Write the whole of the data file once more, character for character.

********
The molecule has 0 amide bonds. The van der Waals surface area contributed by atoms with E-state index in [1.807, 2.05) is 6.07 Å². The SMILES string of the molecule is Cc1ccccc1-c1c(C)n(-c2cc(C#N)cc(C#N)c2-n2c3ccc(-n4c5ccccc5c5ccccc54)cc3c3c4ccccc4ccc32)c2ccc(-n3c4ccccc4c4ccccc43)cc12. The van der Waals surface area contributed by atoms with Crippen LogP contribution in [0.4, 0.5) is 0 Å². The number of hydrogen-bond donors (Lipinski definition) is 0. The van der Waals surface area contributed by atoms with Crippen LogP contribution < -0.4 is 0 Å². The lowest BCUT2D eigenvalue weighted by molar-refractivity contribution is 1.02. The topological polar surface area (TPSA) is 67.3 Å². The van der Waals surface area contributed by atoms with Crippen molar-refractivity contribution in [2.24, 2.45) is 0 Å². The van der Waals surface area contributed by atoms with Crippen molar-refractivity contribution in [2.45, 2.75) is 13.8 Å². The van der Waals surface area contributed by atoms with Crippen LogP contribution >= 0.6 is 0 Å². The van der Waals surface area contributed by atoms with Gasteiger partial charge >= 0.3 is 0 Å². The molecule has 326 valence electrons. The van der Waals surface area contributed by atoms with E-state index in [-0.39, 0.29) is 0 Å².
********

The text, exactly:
The molecule has 0 amide bonds. The van der Waals surface area contributed by atoms with E-state index in [1.807, 2.05) is 6.07 Å². The SMILES string of the molecule is Cc1ccccc1-c1c(C)n(-c2cc(C#N)cc(C#N)c2-n2c3ccc(-n4c5ccccc5c5ccccc54)cc3c3c4ccccc4ccc32)c2ccc(-n3c4ccccc4c4ccccc43)cc12. The van der Waals surface area contributed by atoms with Crippen LogP contribution in [0.4, 0.5) is 0 Å². The number of hydrogen-bond donors (Lipinski definition) is 0. The van der Waals surface area contributed by atoms with Crippen LogP contribution < -0.4 is 0 Å². The lowest BCUT2D eigenvalue weighted by molar-refractivity contribution is 1.02. The topological polar surface area (TPSA) is 67.3 Å². The van der Waals surface area contributed by atoms with Crippen molar-refractivity contribution in [2.24, 2.45) is 0 Å². The van der Waals surface area contributed by atoms with Crippen molar-refractivity contribution in [2.45, 2.75) is 13.8 Å². The van der Waals surface area contributed by atoms with Crippen LogP contribution >= 0.6 is 0 Å². The van der Waals surface area contributed by atoms with Gasteiger partial charge >= 0.3 is 0 Å². The molecule has 326 valence electrons. The van der Waals surface area contributed by atoms with E-state index in [-0.39, 0.29) is 0 Å².